NORMAL -- Depression in men can be a lonely disease, in large part because men make it that way.
But help is available from the nearest loving woman.
That's a theme of the latest book by longtime Bloomington-Normal psychiatrist Dr. Douglas Bey Jr. "Loving a Depressed Man: Understand the Symptoms, Find the Help He Needs and Maintain Your Morale" is written largely for wives, girlfriends, mothers and other women who love men with clinical depression.
Bey wrote the book for women because in his more than 40 years as a practicing psychiatrist he has found that women recognize symptoms of depression sooner than men and are more likely to ask for help.
"Men aren't very good at identifying depression," Bey said. "They think depression is a sign of weakness and don't see it as an illness.
"If things aren't going well, they are more likely to go for a walk, to have a couple of beers or to try to pull themselves up by their bootstraps," Bey noted.
But if a person has clinical depression - more than "the blues" - he needs more than a workout, a drink and more hours at the office, Bey said. He needs therapy and anti-depressant medicine and often the door to treatment is opened by his wife or girlfriend.
The appearance of Bey's book is timely. The ongoing recession has resulted in men losing their jobs or seeing their hours and pay reduced.
"Most of a man's identity is tied to his job so he may feel like a failure and that he is not supporting his family," Bey said.
Some of these men already had depression but the worsening stress of job loss and financial constraints deepen depression symptoms, he said.
Karen Zangerle, executive director of PATH (Providing Access To Help) - the Bloomington-based, 24-hour crisis information and referral agency - said PATH is getting more calls linked to economic stressors and depression.
In recent months, at least two suicides in McLean County have been linked to job loss, she said.
"Now we do have women calling about their partner's depression," Zangerle said. "Women are more likely to reach out than men."
Zangerle has read Bey's book, believes that men and women would find it helpful and has ordered copies for PATH's call center.
Tips in the book will be helpful to call center volunteers who take depression-related calls.
"By giving partners the tools to get a man into treatment, everyone wins," she said.
Bey, 71, is a Normal native who served as an infantry psychiatrist in Vietnam before beginning his general psychiatry practice in 1970 in Normal.
Throughout his professional career, many of his patients have been depressed. Women are more likely to recognize symptoms and say they need help.
Men don't recognize the symptoms, which include difficulty concentrating, loss of energy, loss of interest and pleasure in activities that he used to enjoy, hyper-irritability, loss of sleep and appetite, difficulty making decisions, social withdrawal and irrational guilt.
Instead, men may react to specific symptoms, admitting that their stomach hurts or that they aren't sleeping well.
Dangers of untreated depression are numerous.
Depressed men don't take care of their health, putting them at increased risk of heart disease and diabetes, Bey said.
In addition, some depressed men engage in compulsive activity to cope with depression and those activities result in other health risks. Activities include becoming a workaholic, gambling, risky sexual behavior and self-medicating with drugs or alcohol.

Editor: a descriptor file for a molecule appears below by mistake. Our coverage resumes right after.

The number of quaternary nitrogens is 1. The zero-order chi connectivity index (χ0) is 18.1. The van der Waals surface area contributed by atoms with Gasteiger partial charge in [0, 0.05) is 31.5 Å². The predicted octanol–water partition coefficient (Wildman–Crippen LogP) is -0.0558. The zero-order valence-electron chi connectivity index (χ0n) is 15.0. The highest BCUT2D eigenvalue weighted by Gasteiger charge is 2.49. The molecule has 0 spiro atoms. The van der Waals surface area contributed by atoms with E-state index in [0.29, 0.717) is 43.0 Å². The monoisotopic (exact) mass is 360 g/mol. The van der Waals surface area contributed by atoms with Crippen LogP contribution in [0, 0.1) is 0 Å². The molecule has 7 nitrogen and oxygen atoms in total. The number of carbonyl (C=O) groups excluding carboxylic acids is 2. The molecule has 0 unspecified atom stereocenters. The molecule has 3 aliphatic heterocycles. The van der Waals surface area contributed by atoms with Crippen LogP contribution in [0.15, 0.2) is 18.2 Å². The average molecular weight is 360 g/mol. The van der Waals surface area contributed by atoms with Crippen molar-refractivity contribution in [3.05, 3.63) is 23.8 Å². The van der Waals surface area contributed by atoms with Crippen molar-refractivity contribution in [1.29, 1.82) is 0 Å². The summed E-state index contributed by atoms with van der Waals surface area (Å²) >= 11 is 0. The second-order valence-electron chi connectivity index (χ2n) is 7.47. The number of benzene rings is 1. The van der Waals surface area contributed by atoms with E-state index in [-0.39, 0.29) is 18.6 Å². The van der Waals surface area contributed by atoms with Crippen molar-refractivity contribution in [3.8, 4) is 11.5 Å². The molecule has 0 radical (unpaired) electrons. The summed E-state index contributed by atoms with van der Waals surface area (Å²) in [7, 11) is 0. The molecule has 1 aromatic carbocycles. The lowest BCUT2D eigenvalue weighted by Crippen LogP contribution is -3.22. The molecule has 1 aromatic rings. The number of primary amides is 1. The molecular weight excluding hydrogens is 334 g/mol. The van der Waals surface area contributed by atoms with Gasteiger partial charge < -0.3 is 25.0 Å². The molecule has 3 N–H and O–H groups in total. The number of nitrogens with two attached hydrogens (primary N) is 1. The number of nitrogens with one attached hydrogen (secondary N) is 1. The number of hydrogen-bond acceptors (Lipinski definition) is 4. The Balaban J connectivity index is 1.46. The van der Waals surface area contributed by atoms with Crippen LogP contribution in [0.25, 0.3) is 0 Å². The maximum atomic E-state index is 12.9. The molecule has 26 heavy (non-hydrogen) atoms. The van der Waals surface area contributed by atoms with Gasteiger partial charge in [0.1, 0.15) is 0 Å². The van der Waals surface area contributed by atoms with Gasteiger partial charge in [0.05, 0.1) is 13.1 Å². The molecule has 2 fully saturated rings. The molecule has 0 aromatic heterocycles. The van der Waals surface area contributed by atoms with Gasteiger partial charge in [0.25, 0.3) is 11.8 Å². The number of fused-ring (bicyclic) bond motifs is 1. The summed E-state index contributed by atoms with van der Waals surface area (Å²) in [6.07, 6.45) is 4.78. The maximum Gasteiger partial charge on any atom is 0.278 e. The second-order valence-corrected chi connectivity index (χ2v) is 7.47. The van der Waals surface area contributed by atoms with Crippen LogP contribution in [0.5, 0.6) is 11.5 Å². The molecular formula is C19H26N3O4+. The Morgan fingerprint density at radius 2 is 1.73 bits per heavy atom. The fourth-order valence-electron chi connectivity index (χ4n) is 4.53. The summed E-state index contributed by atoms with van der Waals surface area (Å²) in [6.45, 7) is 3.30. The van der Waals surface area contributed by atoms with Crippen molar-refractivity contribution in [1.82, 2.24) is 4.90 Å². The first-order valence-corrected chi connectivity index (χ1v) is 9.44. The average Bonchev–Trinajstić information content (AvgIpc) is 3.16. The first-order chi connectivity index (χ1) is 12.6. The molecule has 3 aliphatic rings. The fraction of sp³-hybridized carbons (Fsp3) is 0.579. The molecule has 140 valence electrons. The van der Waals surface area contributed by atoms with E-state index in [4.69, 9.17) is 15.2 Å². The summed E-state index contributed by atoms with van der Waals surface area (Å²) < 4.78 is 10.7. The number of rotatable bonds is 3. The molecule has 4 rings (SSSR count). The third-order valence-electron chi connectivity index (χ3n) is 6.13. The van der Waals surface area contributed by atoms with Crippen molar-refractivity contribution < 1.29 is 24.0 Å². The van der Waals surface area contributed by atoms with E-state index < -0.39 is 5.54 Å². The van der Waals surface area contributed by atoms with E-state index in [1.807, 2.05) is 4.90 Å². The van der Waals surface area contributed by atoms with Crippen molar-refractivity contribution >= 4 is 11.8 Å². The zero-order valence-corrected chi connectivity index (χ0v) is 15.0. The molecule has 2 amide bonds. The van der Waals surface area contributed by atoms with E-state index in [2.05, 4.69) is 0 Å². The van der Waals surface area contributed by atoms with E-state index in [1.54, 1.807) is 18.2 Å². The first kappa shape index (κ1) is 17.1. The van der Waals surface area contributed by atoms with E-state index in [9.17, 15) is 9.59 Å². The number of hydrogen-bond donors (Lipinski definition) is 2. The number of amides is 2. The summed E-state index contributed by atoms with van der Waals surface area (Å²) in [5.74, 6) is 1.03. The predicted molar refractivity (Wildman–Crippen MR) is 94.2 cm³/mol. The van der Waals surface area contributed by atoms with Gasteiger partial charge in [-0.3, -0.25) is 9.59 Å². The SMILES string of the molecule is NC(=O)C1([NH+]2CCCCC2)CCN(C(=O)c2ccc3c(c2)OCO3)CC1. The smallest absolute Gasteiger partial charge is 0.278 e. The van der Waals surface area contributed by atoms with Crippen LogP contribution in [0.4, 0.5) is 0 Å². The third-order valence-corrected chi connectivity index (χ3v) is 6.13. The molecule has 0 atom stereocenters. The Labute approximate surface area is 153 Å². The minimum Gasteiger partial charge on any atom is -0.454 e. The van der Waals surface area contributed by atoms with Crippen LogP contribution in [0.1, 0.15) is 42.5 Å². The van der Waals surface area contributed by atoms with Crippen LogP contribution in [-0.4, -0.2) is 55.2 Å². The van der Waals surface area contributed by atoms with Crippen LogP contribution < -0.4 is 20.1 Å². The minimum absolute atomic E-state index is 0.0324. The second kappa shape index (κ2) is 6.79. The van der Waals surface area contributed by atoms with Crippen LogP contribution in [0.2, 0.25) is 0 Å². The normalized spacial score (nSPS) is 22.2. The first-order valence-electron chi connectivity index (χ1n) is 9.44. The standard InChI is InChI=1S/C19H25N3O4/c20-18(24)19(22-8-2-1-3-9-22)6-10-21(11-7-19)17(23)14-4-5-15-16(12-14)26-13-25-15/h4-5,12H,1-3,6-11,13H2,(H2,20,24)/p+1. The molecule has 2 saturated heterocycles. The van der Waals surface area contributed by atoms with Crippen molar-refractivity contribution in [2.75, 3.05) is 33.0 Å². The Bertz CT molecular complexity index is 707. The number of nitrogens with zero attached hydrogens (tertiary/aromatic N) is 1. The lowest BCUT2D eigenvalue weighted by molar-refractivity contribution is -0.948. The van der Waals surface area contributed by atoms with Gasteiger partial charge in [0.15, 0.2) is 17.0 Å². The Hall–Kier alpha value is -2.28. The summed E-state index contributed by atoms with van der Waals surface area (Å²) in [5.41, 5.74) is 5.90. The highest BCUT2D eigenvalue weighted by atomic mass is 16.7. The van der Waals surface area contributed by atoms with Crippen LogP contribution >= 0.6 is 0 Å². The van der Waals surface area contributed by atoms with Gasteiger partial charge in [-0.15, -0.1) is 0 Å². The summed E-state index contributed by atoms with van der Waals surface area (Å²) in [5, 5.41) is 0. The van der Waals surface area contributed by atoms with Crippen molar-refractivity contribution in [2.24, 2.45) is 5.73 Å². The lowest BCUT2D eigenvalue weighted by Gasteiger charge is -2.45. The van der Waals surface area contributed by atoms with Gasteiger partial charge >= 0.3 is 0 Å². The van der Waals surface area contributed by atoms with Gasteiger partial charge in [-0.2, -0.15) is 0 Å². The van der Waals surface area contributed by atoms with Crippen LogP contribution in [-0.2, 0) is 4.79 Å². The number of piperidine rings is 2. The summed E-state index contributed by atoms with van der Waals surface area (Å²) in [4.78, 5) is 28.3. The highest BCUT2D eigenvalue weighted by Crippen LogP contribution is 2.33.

Men who feel their situation is hopeless are at risk of suicide, Bey said.
Even men who suspect depression don't want to admit they are depressed because they consider it a sign of weakness.
"Depression to a lot of guys is a red flag," Bey said. "They say ‘You think I'm nuts?'"
To Bey, depression is a chronic disease that must be managed, like high blood pressure and diabetes. The good news is depression is treatable with anti-depressant medicines and therapy.
"The earlier you get treated, the better," he said.
When a woman is concerned about her man's mental health, Bey suggests that she focus on what's bothering the man, saying something like, "You've been complaining about not sleeping and about stomach upset. I'm concerned. How about if we call the nurse to see about getting you in to see your doctor?"
When making the appointment, the woman should tell the nurse that she thinks her husband is depressed. Then the wife should tell her husband that she'd like to join him for the appointment.
"If the guy goes in by himself, the doctor will ask ‘How are you?' and the man will say ‘Fine' and the doctor will say ‘OK, I'll see you in six months.'"
But if the wife or girlfriend joins her man, she can prompt him to recall symptoms, making diagnosis and development of a treatment plan more likely, Bey said.
The woman also may remind the man to keep up with his medicine, therapy, exercise, nutrition and other things to maintain his mental health, Bey said.
"Once the guy gets hopeful, you've turned the corner and everything is going to get better," Bey said.
Meanwhile, the woman needs to take care of herself so she doesn't burn out.
She needs to advocate for herself when the man is being rude, while recognizing that the disease may be talking rather than the man, Bey said.
She should have friends and relatives who listen to her when she needs to talk and who can keep on eye on her husband when she needs a break. She should exercise, eat well and get enough rest.
Once the man has his depression under control, it's OK to use humor because many men use humor to cope.
"Once the guy is safe and you know that he can take it, tell him he's a pain in the butt and it's time to get going."
For more help
"Loving A Depressed Man: Understand the Symptoms, Find the Help He Needs and Maintain Your Morale" by Dr. Douglas Bey Jr. has been published by LaChance Publishing. It retails for $16.95 and is available through major book sellers.